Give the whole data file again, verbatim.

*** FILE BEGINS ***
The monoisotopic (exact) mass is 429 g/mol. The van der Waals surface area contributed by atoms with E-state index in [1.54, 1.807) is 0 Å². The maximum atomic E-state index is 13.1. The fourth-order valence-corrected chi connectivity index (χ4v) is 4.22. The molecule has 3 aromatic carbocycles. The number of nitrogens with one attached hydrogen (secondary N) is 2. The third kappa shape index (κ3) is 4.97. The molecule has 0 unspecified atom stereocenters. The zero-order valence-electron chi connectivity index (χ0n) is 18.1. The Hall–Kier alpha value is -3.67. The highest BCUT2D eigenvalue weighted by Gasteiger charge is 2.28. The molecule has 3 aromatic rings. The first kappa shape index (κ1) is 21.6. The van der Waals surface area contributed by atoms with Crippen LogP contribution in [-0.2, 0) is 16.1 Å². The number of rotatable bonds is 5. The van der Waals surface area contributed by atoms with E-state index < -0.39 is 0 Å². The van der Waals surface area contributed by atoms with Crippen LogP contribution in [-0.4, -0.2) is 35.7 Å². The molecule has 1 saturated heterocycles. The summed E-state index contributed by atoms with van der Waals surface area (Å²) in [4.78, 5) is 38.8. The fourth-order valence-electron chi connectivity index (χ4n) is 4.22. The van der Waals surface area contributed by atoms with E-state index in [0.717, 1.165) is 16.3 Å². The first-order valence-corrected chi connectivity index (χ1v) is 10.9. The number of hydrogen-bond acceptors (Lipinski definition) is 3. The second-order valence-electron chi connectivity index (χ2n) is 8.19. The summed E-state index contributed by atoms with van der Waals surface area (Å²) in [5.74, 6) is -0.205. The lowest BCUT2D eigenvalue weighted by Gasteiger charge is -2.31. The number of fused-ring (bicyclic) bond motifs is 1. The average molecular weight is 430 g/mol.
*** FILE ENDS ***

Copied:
The monoisotopic (exact) mass is 429 g/mol. The van der Waals surface area contributed by atoms with E-state index in [1.54, 1.807) is 0 Å². The maximum atomic E-state index is 13.1. The fourth-order valence-corrected chi connectivity index (χ4v) is 4.22. The molecule has 3 aromatic carbocycles. The number of nitrogens with one attached hydrogen (secondary N) is 2. The third kappa shape index (κ3) is 4.97. The molecule has 0 unspecified atom stereocenters. The zero-order valence-electron chi connectivity index (χ0n) is 18.1. The Hall–Kier alpha value is -3.67. The highest BCUT2D eigenvalue weighted by Gasteiger charge is 2.28. The molecule has 3 aromatic rings. The first kappa shape index (κ1) is 21.6. The van der Waals surface area contributed by atoms with Crippen LogP contribution in [-0.2, 0) is 16.1 Å². The number of rotatable bonds is 5. The van der Waals surface area contributed by atoms with E-state index < -0.39 is 0 Å². The van der Waals surface area contributed by atoms with Crippen LogP contribution in [-0.4, -0.2) is 35.7 Å². The molecule has 1 saturated heterocycles. The summed E-state index contributed by atoms with van der Waals surface area (Å²) in [4.78, 5) is 38.8. The fourth-order valence-electron chi connectivity index (χ4n) is 4.22. The van der Waals surface area contributed by atoms with E-state index in [0.717, 1.165) is 16.3 Å². The first-order valence-corrected chi connectivity index (χ1v) is 10.9. The number of hydrogen-bond acceptors (Lipinski definition) is 3. The second-order valence-electron chi connectivity index (χ2n) is 8.19. The summed E-state index contributed by atoms with van der Waals surface area (Å²) in [5.74, 6) is -0.205. The lowest BCUT2D eigenvalue weighted by Gasteiger charge is -2.31. The number of fused-ring (bicyclic) bond motifs is 1. The average molecular weight is 430 g/mol.